UK government announce record global export sales, including salmon

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Export global sales of UK food and drink reach record high as government touts success after Brexit.

Food and drink exports hit record level of £10.6 billion for the first half of 2018 – up by 4% compared to last year. US, China and Hong Kong were amongst the top countries importing British food.

Most of that demand has been bolstered by new meat export markets opening, after China lifted its BSE ban on British beef.

The press release on the gov.uk site added that smoked salmon – worth £308 million to the UK – was being snapped up from international supermarket shelves.

Food Minister, George Eustice said: “Consumers across the globe know British produce is delicious. They also know it is high in quality and backed by high standards of animal welfare. This is why we are continuing to see a huge growth in the worldwide demand for the best of what British farmers and food producers have to offer.

George Eustice MP, Minister of State at the Department for Environment, Food and Rural Affairs (Defra) PHOTO Gov.uk

“This world-leading industry already boosts our economy by over £110 billion each year, and leaving the EU will give our food and drink producers an unparalleled opportunity to tap into more markets and take advantage of the UK’s position as a truly global nation.”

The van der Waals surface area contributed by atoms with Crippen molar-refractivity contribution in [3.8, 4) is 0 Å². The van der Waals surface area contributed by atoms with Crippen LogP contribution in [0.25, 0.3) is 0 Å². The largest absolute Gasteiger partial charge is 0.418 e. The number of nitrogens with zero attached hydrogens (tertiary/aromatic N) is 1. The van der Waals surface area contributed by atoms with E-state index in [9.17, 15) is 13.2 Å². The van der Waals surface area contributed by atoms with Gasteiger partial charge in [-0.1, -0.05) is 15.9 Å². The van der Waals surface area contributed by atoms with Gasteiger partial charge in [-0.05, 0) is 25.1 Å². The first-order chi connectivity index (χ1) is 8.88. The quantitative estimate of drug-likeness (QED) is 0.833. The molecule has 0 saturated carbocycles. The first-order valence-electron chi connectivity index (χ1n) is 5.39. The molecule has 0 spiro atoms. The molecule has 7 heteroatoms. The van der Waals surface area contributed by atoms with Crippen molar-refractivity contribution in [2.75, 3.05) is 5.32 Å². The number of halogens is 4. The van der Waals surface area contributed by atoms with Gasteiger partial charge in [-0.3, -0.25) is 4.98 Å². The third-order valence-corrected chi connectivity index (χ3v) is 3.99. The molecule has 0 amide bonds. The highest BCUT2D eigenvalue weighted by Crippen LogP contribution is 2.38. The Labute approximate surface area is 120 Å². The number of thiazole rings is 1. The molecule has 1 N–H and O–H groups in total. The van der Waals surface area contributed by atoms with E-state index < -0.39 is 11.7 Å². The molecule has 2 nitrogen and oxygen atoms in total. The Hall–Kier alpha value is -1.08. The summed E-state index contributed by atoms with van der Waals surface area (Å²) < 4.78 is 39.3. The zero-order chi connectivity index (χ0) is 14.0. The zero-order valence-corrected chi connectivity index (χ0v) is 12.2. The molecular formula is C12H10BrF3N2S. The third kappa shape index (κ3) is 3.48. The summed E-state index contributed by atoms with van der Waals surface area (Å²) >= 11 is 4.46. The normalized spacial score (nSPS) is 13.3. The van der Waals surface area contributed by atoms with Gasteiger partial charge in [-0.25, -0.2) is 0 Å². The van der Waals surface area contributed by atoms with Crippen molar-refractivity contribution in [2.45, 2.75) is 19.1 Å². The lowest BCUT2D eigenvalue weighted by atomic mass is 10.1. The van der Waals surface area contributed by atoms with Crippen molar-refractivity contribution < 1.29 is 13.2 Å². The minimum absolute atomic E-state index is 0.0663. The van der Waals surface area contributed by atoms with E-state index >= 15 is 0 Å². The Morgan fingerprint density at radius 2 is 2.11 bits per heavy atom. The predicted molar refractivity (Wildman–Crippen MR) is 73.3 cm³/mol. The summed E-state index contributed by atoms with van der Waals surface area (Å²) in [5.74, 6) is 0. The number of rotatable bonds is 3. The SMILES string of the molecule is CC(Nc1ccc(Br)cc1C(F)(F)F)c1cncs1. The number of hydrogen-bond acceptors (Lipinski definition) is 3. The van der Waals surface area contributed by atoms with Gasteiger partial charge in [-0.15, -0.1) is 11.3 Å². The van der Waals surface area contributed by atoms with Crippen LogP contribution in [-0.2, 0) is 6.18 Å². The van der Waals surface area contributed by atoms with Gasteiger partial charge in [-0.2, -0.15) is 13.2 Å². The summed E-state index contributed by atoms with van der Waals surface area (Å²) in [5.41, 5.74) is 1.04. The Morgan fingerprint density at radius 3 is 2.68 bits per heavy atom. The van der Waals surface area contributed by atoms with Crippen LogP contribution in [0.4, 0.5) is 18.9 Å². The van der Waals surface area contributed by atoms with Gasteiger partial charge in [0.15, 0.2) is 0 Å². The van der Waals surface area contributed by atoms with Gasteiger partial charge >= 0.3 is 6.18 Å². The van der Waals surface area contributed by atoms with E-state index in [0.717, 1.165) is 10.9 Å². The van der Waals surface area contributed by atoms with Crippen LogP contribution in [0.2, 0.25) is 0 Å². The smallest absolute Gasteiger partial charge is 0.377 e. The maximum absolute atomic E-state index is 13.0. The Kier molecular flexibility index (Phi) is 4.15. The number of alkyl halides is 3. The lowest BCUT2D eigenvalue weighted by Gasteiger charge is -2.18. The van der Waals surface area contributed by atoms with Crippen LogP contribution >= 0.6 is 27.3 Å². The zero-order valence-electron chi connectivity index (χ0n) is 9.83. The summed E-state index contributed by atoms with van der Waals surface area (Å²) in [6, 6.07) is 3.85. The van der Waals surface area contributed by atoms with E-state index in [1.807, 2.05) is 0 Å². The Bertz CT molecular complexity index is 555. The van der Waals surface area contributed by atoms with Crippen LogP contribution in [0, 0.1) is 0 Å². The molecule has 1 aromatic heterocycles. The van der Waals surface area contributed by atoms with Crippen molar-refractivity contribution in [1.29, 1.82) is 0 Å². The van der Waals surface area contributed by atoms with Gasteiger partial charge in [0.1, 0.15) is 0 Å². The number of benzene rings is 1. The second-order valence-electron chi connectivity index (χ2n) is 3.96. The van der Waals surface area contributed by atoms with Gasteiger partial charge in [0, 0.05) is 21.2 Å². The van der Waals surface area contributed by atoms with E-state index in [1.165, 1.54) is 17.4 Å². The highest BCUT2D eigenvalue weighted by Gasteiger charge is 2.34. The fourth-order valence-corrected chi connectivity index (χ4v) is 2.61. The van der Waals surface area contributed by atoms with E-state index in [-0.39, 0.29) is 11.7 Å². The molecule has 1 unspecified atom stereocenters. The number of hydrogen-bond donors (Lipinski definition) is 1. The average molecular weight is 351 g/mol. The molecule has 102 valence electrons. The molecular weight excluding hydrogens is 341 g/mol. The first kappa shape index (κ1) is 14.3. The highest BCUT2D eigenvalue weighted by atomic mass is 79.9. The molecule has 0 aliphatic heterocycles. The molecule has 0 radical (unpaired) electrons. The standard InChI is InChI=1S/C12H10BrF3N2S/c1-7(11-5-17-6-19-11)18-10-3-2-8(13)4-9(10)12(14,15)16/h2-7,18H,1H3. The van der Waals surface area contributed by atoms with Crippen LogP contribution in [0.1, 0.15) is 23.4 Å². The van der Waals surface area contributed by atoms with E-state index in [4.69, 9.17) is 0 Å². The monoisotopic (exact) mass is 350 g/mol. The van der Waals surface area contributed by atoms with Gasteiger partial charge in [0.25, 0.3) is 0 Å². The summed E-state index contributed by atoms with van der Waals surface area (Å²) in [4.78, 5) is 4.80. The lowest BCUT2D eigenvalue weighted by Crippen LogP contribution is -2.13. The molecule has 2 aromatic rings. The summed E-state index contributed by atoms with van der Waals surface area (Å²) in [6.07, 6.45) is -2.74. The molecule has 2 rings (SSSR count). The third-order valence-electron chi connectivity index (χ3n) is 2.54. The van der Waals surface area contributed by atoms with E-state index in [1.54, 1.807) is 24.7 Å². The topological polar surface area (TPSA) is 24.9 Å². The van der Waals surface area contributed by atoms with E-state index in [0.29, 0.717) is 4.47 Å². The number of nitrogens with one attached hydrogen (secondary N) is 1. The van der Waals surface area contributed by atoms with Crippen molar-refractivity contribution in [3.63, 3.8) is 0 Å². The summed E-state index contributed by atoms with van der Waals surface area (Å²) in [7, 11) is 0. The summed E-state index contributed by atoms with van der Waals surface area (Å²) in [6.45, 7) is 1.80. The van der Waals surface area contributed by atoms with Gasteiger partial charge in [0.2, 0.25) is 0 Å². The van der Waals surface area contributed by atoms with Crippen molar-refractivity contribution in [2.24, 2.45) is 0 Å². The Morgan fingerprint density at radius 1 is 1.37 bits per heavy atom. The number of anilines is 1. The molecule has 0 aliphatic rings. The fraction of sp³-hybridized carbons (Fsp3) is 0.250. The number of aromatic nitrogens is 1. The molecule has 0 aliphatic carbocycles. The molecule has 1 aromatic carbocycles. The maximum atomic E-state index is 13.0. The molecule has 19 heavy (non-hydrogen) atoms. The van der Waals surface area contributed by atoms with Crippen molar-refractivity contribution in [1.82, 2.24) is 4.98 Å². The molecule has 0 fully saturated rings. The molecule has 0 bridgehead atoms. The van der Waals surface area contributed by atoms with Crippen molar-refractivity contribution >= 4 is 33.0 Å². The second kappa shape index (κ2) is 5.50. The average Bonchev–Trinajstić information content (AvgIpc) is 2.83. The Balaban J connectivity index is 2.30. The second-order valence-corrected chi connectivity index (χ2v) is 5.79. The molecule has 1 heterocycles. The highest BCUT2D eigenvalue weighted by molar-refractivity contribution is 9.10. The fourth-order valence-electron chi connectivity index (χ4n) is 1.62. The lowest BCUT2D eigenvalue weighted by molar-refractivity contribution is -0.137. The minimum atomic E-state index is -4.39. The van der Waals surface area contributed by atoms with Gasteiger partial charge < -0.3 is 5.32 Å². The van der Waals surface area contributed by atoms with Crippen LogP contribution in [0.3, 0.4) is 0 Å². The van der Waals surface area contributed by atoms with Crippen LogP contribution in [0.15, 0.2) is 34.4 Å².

However, the uncertainty of future trade deals post Brexit, could end the government’s current optimism, leaving the £308 million vulnerable beyond next years leave date in March 2019.

In the Scotsman, Julie Hesketh-Laird, chief executive of the Scottish Salmon Producers Organisation lay down the warnings for failing to strike a deal.

Julie Hesketh-Laird, said that a hard Brexit would add a tariff of around 2 per cent to fresh salmon, while any “value-added” products, such as smoked salmon and pâté, would face tariffs of 13 per cent.

Around 25 per cent of Scottish salmon exports go to the European Union.

“The issue is opportunity cost,” said Hesketh-Laird. “If you come out with no deal, it will become cheaper and more attractive for part of the processing industry to set up elsewhere.”